Draft NSW Water Resource Plans, which outline how the Murray-Darling Basin Plan will be met within each river valley of the Basin, are being revised by NSW following feedback from the Murray-Darling Basin Authority (MDBA).
Chair of the NSW Irrigators’ Council (NSWIC), Jim Cush, said “We welcome the scrutiny, because these are important plans, and we need to make sure they are done right and are fit for purpose.”
Mr Cush today told the Senate Select Committee on the Multijurisdictional Management and Execution of the Murray-Darling Basin Plan that every stakeholder, including the environment and farmers alike, should welcome scrutiny as part of due-process.
“If the plans were just ticked through, what confidence would we, or anyone else, have that they had been scrutinised to ensure they will actually achieve what they set out to achieve?”
“There is a process in place that every state must follow, and that due-process must take place.”
The assessment process is detailed, requiring assessment against the 55 requirements of the Basin Plan, and importantly includes review by First-Nations.
“Irrigators in NSW raised significant matters during the public consultation in the development phase, and we hope that by the end of this process, these matters will have been worked through and resolved,” said Mr Cush.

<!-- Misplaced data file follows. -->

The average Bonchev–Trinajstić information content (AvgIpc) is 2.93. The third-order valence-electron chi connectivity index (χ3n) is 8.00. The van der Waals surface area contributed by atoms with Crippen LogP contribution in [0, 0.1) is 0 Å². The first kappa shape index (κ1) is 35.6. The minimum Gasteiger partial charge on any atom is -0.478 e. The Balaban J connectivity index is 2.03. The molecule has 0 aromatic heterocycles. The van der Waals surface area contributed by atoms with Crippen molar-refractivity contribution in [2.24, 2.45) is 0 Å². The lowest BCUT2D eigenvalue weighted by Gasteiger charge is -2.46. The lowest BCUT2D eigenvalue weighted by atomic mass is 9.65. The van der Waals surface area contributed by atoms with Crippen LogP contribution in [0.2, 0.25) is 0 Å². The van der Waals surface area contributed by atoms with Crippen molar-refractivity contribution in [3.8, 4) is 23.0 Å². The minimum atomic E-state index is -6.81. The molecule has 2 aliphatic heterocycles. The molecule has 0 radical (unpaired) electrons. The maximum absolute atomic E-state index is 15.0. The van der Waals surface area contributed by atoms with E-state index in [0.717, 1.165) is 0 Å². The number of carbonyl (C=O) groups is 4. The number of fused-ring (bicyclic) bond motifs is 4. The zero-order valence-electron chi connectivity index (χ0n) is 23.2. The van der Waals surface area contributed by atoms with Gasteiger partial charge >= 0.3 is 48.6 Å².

“The development of Water Resource Plans in NSW has coincided with a devastating drought, towns without water, and an overhaul of water management in the state.”
During this time, the state has established the Natural Resources Access Regulator (NRAR) to police compliance with water laws, is developing Regional Water Strategies to address water security, and is in the process of implementing a world-leading metering framework.
“Water Resource Plans are just one piece of an extensive water reform program that has been occurring in NSW.”
“Irrigators look forward to seeing the final plans, and hope they meet not only Basin Plan requirements, but the broader requirements of river communities in NSW.”
The MDBA has indicated that: “All other Basin states have had inconsistencies identified in their initial water resource plans, and changes have been required before they can be recommended to the federal water minister for accreditation.”